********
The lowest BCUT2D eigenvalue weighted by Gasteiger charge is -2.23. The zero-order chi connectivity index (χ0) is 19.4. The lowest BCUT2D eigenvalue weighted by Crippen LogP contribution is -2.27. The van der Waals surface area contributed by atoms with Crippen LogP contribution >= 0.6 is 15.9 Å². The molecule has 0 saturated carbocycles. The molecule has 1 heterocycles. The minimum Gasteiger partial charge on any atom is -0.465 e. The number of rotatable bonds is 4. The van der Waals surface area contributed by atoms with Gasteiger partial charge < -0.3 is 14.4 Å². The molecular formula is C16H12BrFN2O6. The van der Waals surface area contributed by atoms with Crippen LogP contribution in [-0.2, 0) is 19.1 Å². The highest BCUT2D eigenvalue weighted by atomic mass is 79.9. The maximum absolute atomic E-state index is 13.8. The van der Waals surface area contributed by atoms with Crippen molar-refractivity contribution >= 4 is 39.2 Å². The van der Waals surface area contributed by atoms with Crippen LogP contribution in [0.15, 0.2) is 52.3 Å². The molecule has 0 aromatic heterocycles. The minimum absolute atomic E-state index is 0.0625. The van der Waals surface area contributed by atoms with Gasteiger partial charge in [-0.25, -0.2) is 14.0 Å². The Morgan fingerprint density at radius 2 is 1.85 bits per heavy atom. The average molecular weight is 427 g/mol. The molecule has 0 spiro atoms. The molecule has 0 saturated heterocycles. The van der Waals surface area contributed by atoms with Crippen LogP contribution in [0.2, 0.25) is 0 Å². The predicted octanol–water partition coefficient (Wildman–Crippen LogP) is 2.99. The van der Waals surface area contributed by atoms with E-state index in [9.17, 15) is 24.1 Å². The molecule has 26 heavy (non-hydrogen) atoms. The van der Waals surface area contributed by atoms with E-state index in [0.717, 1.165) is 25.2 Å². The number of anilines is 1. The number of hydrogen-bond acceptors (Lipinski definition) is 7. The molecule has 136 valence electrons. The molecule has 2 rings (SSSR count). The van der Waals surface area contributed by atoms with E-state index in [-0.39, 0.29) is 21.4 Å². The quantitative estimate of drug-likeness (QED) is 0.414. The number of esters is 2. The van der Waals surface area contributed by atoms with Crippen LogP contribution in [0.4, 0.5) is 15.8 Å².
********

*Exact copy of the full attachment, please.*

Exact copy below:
The lowest BCUT2D eigenvalue weighted by Gasteiger charge is -2.23. The zero-order chi connectivity index (χ0) is 19.4. The lowest BCUT2D eigenvalue weighted by Crippen LogP contribution is -2.27. The van der Waals surface area contributed by atoms with Crippen LogP contribution >= 0.6 is 15.9 Å². The molecule has 0 saturated carbocycles. The molecule has 1 heterocycles. The minimum Gasteiger partial charge on any atom is -0.465 e. The number of rotatable bonds is 4. The van der Waals surface area contributed by atoms with Gasteiger partial charge < -0.3 is 14.4 Å². The molecular formula is C16H12BrFN2O6. The van der Waals surface area contributed by atoms with Crippen LogP contribution in [-0.2, 0) is 19.1 Å². The highest BCUT2D eigenvalue weighted by atomic mass is 79.9. The maximum absolute atomic E-state index is 13.8. The van der Waals surface area contributed by atoms with Crippen molar-refractivity contribution >= 4 is 39.2 Å². The van der Waals surface area contributed by atoms with Crippen LogP contribution in [0.15, 0.2) is 52.3 Å². The molecule has 0 aromatic heterocycles. The minimum absolute atomic E-state index is 0.0625. The van der Waals surface area contributed by atoms with Gasteiger partial charge in [-0.25, -0.2) is 14.0 Å². The Morgan fingerprint density at radius 2 is 1.85 bits per heavy atom. The average molecular weight is 427 g/mol. The molecule has 0 spiro atoms. The molecule has 0 saturated heterocycles. The van der Waals surface area contributed by atoms with Crippen LogP contribution in [0.2, 0.25) is 0 Å². The predicted octanol–water partition coefficient (Wildman–Crippen LogP) is 2.99. The van der Waals surface area contributed by atoms with E-state index in [9.17, 15) is 24.1 Å². The molecule has 26 heavy (non-hydrogen) atoms. The van der Waals surface area contributed by atoms with E-state index in [0.717, 1.165) is 25.2 Å². The number of anilines is 1. The number of hydrogen-bond acceptors (Lipinski definition) is 7. The molecule has 136 valence electrons. The molecule has 2 rings (SSSR count). The van der Waals surface area contributed by atoms with E-state index in [-0.39, 0.29) is 21.4 Å². The quantitative estimate of drug-likeness (QED) is 0.414. The number of esters is 2. The van der Waals surface area contributed by atoms with Crippen LogP contribution in [0.4, 0.5) is 15.8 Å².